Movie Review: Cinderella
I have to start by saying I don’t like princess stories anymore.
Once upon a time (erm…cough) I loved each one of them. Then I just stopped. Then I started again when I had my child, because I love fairy tales. I love the way they are written, I love how dark they are, the myths they create for us, the variety from culture to culture. They amaze me.
Carl Jung believed that myths (which obviously, fairy tales are a part of ) are a primordial language, they act as self-therapeutic mechanisms in which we not only find a place for ourselves in the world, to define what is right and what is wrong, to give us a sense of justice and injustice but also use them to heal ourselves. Think of all the creation myths around the world that give people everywhere an anchor, a sense of belonging and shared humanity.
I think no one puts it better than Joseph Campbell, the mythologist who came up with “the hero’s journey” across all myths. Tie and time, I go back to this in my writing, in my reading of various stories, and in my love of mythology. We use myths every single day in language, in our outlook of the world, in our understanding of people…how many of us use movie references and sayings…these are all modern-day myths rich with texture and
And let’s face it, Cinderella is one of the greatest fairy tales of our modern time. So when I was invited to a pre screening of the new, live-action, Kenneth Branagh directed version of Cinderella, how could I possibly resist? They had me at…see.
But I digress.
They stuck very much to their original 1950 animated film. Which I love, and Roz loves too. From Lucifer the cat, Gus-gus the mouse to the blue dress. The mice don’t talk (boo) and “Lucifee” isn’t as evil or as entertaining as the animated version (boo) but it was nice to see those elements included, and will appeal to the younger kids.
It’s a visually stunning movie. I drank it in through my eyes and was actually dizzy. The costumes, the colours, the dress. Starring Lily James as Cinderella, Cate Blanchett as a very scene stealing stepmother and Robb Stark erm Richard Madden as prince charming with a small part for Helena Bonham Carter as the fairy godmother it, as I said above, stuck very much to their earlier animated version.
I have to say I was bowled over that Richard madden was the prince. He looked so different form his Game of Thrones character…prince Charming he most certainly was. Cate Blanchett, as usual, was electric in her performance and brought a very human quality to the stepmother not usually seen on-screen. I understood why she was so vindictive, and my heart went out to her. a very filled in baddie that I couldn’t hate and that provided a very interesting perspective on what we define as “the bad guy” or “evil” character in fairy tales.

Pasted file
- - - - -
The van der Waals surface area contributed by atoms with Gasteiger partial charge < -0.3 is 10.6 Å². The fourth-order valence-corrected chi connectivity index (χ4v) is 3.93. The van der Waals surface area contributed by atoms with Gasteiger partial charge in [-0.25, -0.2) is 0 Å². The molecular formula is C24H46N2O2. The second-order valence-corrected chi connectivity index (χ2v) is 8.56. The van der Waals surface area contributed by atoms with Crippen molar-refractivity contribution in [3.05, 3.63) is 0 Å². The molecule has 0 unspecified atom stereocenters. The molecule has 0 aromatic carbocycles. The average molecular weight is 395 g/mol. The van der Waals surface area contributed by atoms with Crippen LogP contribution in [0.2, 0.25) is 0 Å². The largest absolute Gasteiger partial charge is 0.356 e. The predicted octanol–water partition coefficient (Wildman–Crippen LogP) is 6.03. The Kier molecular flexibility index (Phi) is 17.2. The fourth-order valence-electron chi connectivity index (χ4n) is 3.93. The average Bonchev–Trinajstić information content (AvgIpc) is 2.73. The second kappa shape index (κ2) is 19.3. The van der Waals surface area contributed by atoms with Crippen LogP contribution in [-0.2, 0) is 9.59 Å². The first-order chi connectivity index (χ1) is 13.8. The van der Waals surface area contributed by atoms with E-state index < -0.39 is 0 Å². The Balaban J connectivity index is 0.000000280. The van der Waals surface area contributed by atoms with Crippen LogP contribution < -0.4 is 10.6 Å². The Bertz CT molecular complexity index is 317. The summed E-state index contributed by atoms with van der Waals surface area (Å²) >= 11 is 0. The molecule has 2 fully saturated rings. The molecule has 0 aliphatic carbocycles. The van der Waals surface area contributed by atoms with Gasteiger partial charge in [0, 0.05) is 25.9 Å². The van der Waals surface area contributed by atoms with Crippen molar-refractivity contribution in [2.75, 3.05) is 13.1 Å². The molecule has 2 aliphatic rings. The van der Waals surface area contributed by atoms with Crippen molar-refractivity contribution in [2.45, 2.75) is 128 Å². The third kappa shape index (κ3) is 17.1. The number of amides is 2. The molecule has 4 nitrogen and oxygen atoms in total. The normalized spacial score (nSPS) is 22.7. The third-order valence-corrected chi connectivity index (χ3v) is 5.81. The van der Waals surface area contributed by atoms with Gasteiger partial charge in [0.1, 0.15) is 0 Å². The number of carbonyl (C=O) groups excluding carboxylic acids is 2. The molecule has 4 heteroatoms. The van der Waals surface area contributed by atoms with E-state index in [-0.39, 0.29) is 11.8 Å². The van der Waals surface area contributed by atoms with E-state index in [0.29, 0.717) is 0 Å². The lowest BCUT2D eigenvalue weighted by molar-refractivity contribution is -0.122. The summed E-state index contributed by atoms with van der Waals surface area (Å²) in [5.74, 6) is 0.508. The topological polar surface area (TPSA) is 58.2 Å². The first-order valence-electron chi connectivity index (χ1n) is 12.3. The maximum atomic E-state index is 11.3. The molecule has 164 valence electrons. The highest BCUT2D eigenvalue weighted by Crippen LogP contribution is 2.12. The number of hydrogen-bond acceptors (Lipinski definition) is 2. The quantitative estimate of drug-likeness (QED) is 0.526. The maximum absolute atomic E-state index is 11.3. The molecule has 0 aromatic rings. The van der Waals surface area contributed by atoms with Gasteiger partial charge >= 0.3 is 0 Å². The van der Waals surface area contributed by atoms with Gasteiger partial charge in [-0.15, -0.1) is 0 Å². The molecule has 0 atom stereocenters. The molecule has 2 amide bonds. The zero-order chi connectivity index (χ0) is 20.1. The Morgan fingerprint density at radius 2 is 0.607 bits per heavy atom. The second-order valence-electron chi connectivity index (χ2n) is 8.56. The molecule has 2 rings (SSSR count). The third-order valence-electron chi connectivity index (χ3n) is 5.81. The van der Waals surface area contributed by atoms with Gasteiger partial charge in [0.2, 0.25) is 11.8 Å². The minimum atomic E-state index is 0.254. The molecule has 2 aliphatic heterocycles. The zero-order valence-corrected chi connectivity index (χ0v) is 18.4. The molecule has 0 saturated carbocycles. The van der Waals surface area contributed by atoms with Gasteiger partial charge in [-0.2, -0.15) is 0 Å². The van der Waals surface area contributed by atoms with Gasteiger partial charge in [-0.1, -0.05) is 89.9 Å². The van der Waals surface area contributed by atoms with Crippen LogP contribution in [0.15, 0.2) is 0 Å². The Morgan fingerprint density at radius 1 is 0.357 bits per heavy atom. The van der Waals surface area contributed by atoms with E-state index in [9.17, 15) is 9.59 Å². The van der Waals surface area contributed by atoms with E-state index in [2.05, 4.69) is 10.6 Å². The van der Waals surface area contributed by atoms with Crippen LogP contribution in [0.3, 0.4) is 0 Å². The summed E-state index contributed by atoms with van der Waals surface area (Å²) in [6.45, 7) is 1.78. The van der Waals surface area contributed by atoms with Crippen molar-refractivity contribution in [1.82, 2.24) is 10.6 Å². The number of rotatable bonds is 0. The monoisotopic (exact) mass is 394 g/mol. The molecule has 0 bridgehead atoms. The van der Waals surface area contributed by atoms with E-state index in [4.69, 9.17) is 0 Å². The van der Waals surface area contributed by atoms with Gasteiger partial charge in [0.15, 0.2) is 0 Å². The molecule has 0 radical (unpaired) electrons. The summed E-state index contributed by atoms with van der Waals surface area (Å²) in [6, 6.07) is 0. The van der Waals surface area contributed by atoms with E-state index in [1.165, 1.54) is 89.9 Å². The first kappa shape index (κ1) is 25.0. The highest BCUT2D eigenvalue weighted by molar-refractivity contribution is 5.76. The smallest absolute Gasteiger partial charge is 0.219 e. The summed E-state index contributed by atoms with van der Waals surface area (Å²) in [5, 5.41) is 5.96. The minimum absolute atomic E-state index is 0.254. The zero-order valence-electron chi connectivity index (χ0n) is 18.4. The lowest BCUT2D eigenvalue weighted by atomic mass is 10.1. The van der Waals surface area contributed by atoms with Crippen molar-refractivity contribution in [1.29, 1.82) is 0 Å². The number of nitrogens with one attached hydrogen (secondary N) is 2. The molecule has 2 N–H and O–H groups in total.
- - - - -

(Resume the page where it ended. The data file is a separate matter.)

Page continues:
There were two teenaged girl beside me, about 16 to 19 years old was my guess, and they epitomised why the film is just flattening the box office. The scene where Cinderella is transformed from a ragged serving girl into a beautifully dressed wonder is just pure sensuality. The girl beside me stare at the screen, hands clutched to her heart, mouth open in a big “oh!” and tears of absolute joy running down the side of her face that I could see. When Cinderella enters the ballroom, late, and the prince walks as though in a trance, to meet her on the ballroom floor, the girl beside me clapped happily, wiped tears from her eyes and said to her friend,
“Oh I’m just so…oh, it’s so beautiful!!”
And at the end, when Cinderella walks out on to the balcony in her beautiful wedding dress (and it was indeed fabulous!), and the end credits begin to roll, the teen beside me clapped and cheered happily and said to her friend,
“Oh my god! I have to see it again!”
I would have loved to know what moved her so much because that review would have been worth its weight in god, but I can nearly imagine it.
Have courage and be kind.
The words that Cinderella’s mother leaves her with and that rule her actions through out her like. How can they not be an inspiration in this modern world which seems to be losing compassion and empathy each day? Despite the controversies over the damsel in distress outlook, the man saying the girl, the tiny waist of the dress, if everyone who goes to the movie can take away just this message,
To have courage, in all we do, and to be kind, and to understand what this means, then the movie is worth seeing.
I’ll close with one of my favourite Joseph Campbell quotes,
“You must give up the life you planned in order to have the life that is waiting for you.”
I’m not sure why I added it in there, but to me, it just sort of fits with everything that fairy tales seem to want to say to us.
If you haven’t yet, go see the movie, out yesterday 27th March in Ireland.
Disclaimer: I received two free tickets to the pre screening of Cinderella. In exchange, I have agreed to complete this review. The opinions expressed however, are and as always remain, my own.
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